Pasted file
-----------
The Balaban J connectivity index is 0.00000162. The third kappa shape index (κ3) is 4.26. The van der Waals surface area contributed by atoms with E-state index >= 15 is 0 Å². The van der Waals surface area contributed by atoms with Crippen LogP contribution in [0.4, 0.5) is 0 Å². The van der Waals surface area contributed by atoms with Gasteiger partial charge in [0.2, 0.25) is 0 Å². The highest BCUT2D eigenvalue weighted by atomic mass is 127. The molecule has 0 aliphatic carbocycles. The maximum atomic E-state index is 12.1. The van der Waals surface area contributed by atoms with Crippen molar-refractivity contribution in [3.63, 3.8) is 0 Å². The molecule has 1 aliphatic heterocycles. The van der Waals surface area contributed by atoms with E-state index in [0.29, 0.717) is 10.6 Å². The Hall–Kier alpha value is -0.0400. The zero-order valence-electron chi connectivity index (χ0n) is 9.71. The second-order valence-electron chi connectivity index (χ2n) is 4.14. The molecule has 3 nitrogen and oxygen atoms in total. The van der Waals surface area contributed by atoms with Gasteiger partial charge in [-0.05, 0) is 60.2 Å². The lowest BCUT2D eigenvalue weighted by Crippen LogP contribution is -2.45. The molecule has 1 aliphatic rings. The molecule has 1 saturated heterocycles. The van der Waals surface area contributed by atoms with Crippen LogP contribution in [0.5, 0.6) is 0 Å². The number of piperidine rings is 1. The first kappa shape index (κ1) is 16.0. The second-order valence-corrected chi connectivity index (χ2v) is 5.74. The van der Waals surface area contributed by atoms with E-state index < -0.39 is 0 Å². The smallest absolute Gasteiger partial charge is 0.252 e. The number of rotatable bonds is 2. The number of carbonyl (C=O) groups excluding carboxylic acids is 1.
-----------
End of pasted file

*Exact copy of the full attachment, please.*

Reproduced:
The Balaban J connectivity index is 0.00000162. The third kappa shape index (κ3) is 4.26. The van der Waals surface area contributed by atoms with E-state index >= 15 is 0 Å². The van der Waals surface area contributed by atoms with Crippen LogP contribution in [0.4, 0.5) is 0 Å². The van der Waals surface area contributed by atoms with Gasteiger partial charge in [0.2, 0.25) is 0 Å². The highest BCUT2D eigenvalue weighted by atomic mass is 127. The molecule has 0 aliphatic carbocycles. The maximum atomic E-state index is 12.1. The van der Waals surface area contributed by atoms with Crippen molar-refractivity contribution in [3.63, 3.8) is 0 Å². The molecule has 1 aliphatic heterocycles. The van der Waals surface area contributed by atoms with E-state index in [0.29, 0.717) is 10.6 Å². The Hall–Kier alpha value is -0.0400. The zero-order valence-electron chi connectivity index (χ0n) is 9.71. The second-order valence-electron chi connectivity index (χ2n) is 4.14. The molecule has 3 nitrogen and oxygen atoms in total. The van der Waals surface area contributed by atoms with Gasteiger partial charge in [-0.05, 0) is 60.2 Å². The lowest BCUT2D eigenvalue weighted by Crippen LogP contribution is -2.45. The molecule has 1 aliphatic rings. The molecule has 1 saturated heterocycles. The van der Waals surface area contributed by atoms with Crippen LogP contribution in [0.5, 0.6) is 0 Å². The number of piperidine rings is 1. The first kappa shape index (κ1) is 16.0. The second-order valence-corrected chi connectivity index (χ2v) is 5.74. The van der Waals surface area contributed by atoms with E-state index < -0.39 is 0 Å². The smallest absolute Gasteiger partial charge is 0.252 e. The number of rotatable bonds is 2. The number of carbonyl (C=O) groups excluding carboxylic acids is 1.